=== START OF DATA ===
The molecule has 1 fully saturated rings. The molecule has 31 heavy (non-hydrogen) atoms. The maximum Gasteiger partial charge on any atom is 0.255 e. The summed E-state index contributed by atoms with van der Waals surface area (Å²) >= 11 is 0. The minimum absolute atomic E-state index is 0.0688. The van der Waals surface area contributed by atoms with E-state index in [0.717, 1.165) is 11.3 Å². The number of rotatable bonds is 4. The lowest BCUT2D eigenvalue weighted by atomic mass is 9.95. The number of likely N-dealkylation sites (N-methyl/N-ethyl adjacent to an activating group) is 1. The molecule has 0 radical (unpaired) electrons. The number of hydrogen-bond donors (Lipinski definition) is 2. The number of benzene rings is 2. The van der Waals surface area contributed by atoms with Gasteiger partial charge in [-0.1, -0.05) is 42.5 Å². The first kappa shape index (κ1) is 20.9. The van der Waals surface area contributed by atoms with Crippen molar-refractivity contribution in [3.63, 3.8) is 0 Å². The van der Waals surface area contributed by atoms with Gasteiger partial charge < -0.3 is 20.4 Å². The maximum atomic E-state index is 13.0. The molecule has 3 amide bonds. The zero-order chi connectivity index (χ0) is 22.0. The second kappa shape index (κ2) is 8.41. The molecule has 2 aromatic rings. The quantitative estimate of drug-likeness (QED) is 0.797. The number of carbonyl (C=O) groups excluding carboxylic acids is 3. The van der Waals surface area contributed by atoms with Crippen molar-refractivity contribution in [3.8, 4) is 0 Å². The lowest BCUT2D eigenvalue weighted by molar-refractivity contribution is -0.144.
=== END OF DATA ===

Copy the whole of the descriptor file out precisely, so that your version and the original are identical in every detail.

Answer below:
The molecule has 1 fully saturated rings. The molecule has 31 heavy (non-hydrogen) atoms. The maximum Gasteiger partial charge on any atom is 0.255 e. The summed E-state index contributed by atoms with van der Waals surface area (Å²) >= 11 is 0. The minimum absolute atomic E-state index is 0.0688. The van der Waals surface area contributed by atoms with E-state index in [0.717, 1.165) is 11.3 Å². The number of rotatable bonds is 4. The lowest BCUT2D eigenvalue weighted by atomic mass is 9.95. The number of likely N-dealkylation sites (N-methyl/N-ethyl adjacent to an activating group) is 1. The molecule has 0 radical (unpaired) electrons. The number of hydrogen-bond donors (Lipinski definition) is 2. The number of benzene rings is 2. The van der Waals surface area contributed by atoms with Gasteiger partial charge in [-0.1, -0.05) is 42.5 Å². The first kappa shape index (κ1) is 20.9. The van der Waals surface area contributed by atoms with Crippen molar-refractivity contribution in [3.63, 3.8) is 0 Å². The van der Waals surface area contributed by atoms with Gasteiger partial charge < -0.3 is 20.4 Å². The maximum atomic E-state index is 13.0. The molecule has 3 amide bonds. The zero-order chi connectivity index (χ0) is 22.0. The second kappa shape index (κ2) is 8.41. The molecule has 2 aromatic rings. The quantitative estimate of drug-likeness (QED) is 0.797. The number of carbonyl (C=O) groups excluding carboxylic acids is 3. The van der Waals surface area contributed by atoms with Crippen molar-refractivity contribution in [3.8, 4) is 0 Å². The lowest BCUT2D eigenvalue weighted by molar-refractivity contribution is -0.144.